Gordon Parks could be described as a man of firsts: the first African-American writer and staff photographer at Life, the first African-American photographer published in Vogue, and the first African-American to direct a major Hollywood film. He is more simply and most fervently remembered, however, as a tireless polymath who excelled at every art form he pursued—and they were plentiful.
After leaving the small, segregated town of Fort Scott Kansas at age 15, Parks took odd jobs throughout the country, working as a busboy, touring as a semi-pro basketball player, and (after purchasing his first camera at a pawnshop in 1938) taking portraits of society women in Chicago. By the mid-1940s, in a whirl of quick ascent and war, Parks’s images regularly edged the pages of Vogue and Life. He became best known for his beautiful, brutally candid photo essays documenting the civil rights movement, segregation, poverty, and gang culture. Parks went on to direct three Hollywood films (including the first two films in the cult classic series Shaft), write four autobiographies, publish numerous books of poetry, and compose several concertos—all ardent expressions of the realities and injustices experienced in America during his long life.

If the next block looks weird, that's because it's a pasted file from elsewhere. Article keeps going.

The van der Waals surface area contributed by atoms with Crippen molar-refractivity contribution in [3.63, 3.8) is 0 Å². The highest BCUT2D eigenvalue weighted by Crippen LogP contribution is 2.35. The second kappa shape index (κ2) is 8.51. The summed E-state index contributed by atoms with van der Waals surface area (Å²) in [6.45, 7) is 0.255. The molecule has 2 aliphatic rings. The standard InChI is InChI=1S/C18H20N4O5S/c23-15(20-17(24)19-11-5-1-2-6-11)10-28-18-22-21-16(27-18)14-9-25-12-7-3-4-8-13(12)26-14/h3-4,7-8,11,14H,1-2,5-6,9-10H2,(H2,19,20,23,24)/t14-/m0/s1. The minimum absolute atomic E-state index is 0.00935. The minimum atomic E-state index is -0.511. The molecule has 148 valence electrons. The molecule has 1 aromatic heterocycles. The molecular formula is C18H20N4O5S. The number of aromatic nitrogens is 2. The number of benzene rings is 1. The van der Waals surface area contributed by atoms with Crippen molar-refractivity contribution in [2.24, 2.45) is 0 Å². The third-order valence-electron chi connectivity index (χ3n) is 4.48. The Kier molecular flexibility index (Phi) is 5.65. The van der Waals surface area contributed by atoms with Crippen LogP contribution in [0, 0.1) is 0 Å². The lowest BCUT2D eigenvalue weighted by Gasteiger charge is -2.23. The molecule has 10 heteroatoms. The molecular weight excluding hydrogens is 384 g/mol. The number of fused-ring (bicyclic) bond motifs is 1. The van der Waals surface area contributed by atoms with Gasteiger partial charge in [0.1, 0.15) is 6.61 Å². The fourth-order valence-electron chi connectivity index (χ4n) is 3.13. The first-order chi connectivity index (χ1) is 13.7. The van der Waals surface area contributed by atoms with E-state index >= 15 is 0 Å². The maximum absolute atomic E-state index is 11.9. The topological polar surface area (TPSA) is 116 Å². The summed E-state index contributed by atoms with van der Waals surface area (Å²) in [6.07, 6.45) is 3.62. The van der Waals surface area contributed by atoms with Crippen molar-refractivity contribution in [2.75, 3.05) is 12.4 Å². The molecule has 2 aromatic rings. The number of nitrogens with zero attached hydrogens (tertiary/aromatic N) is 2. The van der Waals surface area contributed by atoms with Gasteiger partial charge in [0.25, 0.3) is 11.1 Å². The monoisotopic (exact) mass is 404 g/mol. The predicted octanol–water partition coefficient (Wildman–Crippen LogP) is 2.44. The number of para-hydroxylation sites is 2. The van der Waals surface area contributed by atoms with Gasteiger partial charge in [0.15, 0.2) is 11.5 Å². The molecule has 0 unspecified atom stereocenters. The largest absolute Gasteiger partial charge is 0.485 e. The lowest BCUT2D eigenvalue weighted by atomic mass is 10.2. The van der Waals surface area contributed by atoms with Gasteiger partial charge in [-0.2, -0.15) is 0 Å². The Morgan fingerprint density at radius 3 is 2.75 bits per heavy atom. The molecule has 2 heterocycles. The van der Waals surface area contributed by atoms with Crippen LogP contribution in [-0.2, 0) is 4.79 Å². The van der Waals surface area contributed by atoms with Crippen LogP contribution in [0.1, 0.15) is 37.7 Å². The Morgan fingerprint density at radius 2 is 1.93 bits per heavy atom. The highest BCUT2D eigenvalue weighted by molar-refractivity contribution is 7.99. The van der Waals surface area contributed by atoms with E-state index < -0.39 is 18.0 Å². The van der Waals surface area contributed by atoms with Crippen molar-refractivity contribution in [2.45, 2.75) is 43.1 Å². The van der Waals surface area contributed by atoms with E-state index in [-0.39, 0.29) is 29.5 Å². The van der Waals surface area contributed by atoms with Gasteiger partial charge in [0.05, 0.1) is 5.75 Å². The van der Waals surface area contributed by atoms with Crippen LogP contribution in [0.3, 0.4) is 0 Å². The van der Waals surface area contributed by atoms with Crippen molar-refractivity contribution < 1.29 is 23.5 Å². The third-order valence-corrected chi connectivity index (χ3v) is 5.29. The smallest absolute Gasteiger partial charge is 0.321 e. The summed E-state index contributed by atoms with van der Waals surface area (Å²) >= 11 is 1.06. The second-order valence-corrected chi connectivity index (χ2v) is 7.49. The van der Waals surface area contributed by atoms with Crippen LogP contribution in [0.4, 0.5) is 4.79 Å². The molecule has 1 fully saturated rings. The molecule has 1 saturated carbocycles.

Then, several years before his death in 2006 at age 93, Parks began a quiet coda to his career of iconoclastic achievements. An exhibition of Parks’s late work at Rue Royale Fine Art reveals saturated, highly detailed photolithographs depicting flowers placed on top of watercolor landscapes. They are bold, elegant, and organic—invoking Georgia O’Keefe’s flower paintings—and seem to represent a place very far from the lands of social injustice and high fashion.
Parks tied his earliest and latest work together fluidly and poetically: “The pictures that have most persistently confronted my camera have been those of crime, racism, and poverty. I was cut through by the jagged edge of all three, yet I remain aware of imagery that lends itself to serenity and beauty and here my camera has searched for nature’s evanescent splendor. Recording them was a matter of devout observance, a sort of metamorphosis for which I called on things dear to me: poetry, music, and the magic of watercolor.” Here, at the end of his life, Parks distilled all of his creative motivations into one calm, straightforward series that emits something like optimism. This feels especially powerful coming from a man who has seen a whole lot of strife.